When the road curves around to the south at Whitlee head straight on through a gate and along a footpath on the southern side of the burn. The path soon drops down to the valley floor and crosses the Burn via a little footbridge. It then follows the northern side of the Burn and then leads uphill along a track and then a road to the village of Bowden.

Turn right along another road and then left up another one past a nice café. Head across fields and start the ascent up to the saddle between Eildon Mid and North hills. On the way up to the top of the hills the path enters an area of woodland as the ascent becomes steeper. A short distance after the path breaks out of the woodland the top of the saddle between the two hill summits is reached.

From here you can turn left and follow a steep track that leads up to the top of Eildon Mid hill, which commands wonderful views back to the Cheviots where I started this trip and northwards to the Lammermuir Hills which I shall reach the day after tomorrow.

A path also leads up from the saddle to the northeast to the fort on the top of Eildon North Hill. This fort was apparently present before the Romans, and the Romans took it over to be used as a watch point for the Fort and camps in the river valley to the northeast. Now unfortunately there is not much to see on the top of the hill except for wonderful views in all directions.

Once you have finished exploring the summits (I personally did not bother visiting the lowest, southernmost of the three summits) descend via well-worn paths to the north. This brings you out onto the B6359, which you can follow downhill for a short distance into Melrose and the end of St Curthbert's Way.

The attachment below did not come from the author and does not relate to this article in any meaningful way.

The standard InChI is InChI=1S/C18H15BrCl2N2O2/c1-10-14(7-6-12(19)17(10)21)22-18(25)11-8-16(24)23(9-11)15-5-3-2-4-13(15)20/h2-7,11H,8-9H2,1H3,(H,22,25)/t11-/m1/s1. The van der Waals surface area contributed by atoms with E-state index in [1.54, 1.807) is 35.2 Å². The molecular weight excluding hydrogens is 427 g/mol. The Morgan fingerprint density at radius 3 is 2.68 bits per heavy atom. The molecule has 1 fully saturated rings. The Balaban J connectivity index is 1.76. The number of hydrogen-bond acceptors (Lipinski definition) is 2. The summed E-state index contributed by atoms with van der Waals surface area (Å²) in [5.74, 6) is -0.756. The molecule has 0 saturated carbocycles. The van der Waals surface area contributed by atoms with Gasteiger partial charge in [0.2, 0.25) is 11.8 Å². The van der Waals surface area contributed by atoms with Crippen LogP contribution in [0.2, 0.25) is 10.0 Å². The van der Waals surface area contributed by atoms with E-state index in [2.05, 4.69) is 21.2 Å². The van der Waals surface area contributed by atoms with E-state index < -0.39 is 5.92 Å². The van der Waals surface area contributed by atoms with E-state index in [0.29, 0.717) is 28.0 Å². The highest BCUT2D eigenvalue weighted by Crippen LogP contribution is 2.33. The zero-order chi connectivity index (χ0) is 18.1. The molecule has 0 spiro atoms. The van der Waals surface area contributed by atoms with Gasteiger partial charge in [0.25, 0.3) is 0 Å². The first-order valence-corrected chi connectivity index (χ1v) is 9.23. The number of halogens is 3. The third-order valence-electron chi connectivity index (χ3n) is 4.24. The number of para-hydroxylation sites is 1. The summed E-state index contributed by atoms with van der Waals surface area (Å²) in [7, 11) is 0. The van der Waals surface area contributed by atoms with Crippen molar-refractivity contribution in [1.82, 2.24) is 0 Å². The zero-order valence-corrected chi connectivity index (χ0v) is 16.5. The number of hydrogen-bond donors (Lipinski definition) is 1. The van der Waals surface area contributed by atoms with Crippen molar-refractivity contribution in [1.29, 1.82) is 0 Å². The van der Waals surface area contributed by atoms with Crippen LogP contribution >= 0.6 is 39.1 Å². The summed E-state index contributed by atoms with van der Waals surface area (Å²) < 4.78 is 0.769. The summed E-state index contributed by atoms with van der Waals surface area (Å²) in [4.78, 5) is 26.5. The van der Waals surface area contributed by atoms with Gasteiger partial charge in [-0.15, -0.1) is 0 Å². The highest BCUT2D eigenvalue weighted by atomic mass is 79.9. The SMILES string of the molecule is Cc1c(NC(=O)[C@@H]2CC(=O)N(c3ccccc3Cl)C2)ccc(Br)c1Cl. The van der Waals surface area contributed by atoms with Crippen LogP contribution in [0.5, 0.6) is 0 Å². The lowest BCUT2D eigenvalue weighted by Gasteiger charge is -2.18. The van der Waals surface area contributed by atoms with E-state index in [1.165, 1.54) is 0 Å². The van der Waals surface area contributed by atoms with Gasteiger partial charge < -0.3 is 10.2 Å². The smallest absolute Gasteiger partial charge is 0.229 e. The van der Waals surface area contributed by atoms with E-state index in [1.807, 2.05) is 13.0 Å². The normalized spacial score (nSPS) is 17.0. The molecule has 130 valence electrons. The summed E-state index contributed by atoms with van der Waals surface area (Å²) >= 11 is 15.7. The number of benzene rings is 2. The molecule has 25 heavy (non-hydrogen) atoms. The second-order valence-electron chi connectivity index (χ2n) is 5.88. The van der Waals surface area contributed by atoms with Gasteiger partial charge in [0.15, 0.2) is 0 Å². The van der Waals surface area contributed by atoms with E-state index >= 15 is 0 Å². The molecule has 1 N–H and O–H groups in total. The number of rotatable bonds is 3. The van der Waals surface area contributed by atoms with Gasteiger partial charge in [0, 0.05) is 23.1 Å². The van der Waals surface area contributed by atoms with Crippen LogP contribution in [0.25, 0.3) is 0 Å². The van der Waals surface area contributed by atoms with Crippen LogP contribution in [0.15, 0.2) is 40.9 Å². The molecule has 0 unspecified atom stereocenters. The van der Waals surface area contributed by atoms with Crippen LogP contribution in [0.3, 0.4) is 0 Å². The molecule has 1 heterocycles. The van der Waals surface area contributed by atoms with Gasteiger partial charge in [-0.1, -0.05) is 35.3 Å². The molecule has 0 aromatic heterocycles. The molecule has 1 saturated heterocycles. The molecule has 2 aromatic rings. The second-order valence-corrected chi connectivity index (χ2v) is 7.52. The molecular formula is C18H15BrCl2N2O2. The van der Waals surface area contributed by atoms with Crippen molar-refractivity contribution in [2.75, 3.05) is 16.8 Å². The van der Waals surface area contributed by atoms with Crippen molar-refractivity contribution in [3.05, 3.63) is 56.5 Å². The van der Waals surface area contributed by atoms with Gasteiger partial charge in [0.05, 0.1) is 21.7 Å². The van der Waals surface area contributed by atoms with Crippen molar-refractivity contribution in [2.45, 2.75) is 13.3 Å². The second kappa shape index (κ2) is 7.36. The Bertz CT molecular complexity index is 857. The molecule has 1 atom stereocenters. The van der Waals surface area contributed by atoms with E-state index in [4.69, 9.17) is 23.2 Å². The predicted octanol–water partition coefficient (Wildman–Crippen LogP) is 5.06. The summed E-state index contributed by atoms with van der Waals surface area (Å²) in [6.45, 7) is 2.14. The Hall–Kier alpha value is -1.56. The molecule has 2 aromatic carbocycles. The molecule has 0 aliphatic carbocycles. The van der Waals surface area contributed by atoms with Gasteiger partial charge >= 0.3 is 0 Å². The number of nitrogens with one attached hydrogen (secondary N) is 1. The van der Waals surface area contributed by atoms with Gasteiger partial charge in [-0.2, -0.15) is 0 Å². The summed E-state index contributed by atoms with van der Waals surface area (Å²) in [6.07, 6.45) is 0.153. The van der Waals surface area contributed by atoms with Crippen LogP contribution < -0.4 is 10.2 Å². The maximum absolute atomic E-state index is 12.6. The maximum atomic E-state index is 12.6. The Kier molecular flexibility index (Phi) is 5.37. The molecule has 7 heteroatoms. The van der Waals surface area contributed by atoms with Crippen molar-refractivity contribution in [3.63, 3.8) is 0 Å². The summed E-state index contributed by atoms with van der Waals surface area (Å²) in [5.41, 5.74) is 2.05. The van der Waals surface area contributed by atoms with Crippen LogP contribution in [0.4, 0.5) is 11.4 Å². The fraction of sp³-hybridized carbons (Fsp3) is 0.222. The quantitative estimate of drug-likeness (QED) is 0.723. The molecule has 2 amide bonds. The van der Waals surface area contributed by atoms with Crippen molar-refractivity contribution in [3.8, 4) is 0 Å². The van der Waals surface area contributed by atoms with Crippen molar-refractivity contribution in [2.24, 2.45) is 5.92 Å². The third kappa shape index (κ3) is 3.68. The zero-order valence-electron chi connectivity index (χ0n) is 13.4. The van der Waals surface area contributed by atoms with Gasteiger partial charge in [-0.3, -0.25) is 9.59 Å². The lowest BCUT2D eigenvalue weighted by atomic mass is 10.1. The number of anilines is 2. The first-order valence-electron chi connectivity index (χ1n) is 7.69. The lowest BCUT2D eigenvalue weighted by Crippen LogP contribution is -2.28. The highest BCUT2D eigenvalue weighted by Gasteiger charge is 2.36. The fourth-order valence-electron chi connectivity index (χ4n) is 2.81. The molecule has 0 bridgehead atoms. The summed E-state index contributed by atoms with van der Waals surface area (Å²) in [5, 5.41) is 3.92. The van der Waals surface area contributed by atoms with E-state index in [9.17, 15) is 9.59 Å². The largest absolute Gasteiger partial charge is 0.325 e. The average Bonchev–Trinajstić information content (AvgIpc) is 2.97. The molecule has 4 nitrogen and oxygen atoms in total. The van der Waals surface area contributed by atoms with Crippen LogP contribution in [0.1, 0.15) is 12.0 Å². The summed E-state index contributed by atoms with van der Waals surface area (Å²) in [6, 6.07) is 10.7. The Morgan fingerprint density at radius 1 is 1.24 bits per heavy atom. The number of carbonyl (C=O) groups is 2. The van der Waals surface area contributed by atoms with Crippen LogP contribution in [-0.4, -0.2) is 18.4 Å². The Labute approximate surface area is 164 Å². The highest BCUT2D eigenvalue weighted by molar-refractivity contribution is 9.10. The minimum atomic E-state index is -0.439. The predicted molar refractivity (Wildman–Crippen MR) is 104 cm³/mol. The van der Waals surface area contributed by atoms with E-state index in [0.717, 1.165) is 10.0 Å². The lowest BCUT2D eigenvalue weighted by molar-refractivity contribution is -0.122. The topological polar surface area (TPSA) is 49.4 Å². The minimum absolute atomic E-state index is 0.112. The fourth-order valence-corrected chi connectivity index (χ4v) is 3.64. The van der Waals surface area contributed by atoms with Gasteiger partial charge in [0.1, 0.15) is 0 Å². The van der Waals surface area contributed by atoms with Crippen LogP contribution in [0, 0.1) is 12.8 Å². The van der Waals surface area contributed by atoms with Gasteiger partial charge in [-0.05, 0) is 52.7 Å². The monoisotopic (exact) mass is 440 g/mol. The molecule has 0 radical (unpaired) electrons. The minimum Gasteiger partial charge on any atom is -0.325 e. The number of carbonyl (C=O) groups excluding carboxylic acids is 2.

From To Distance (m) Ascent (ft) Descent (ft)
Lilliardsedge Park Maxton 3.0 135 302
Maxton Newtown St Boswells 5.0 479 436
Newtown St Boswells Melrose 5.8 1496 1499

This makes a total distance of 13.8 miles, with 2110 feet of ascent and 2237 feet of descent.

  Profile of walk #111
For more information on profiles, ascents and descents, see this page


I stayed in the Melrose SYHA (Scottish Youth Hostel Association), which is in a very nice building in the centre of the town. It did not do evening meals, so I went into town to sample the delights of the local cuisine.


Please note that I take no responsibility for anything that may happen when following these directions. If you intend to follow this route, then please use the relevant maps and check the route out before you go out. As always when walking, use common sense and you should be fine.

If you find any information on any of these routes that is inaccurate, or you wish to add anything, then please email me.

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And finally, enjoy your walking!

This walk was mentioned in the following routes:
My sectional Land's End to John O'Groats walk

Nearby walks

#TitleWalk length (miles)
110Morebattle to Ancrum13.6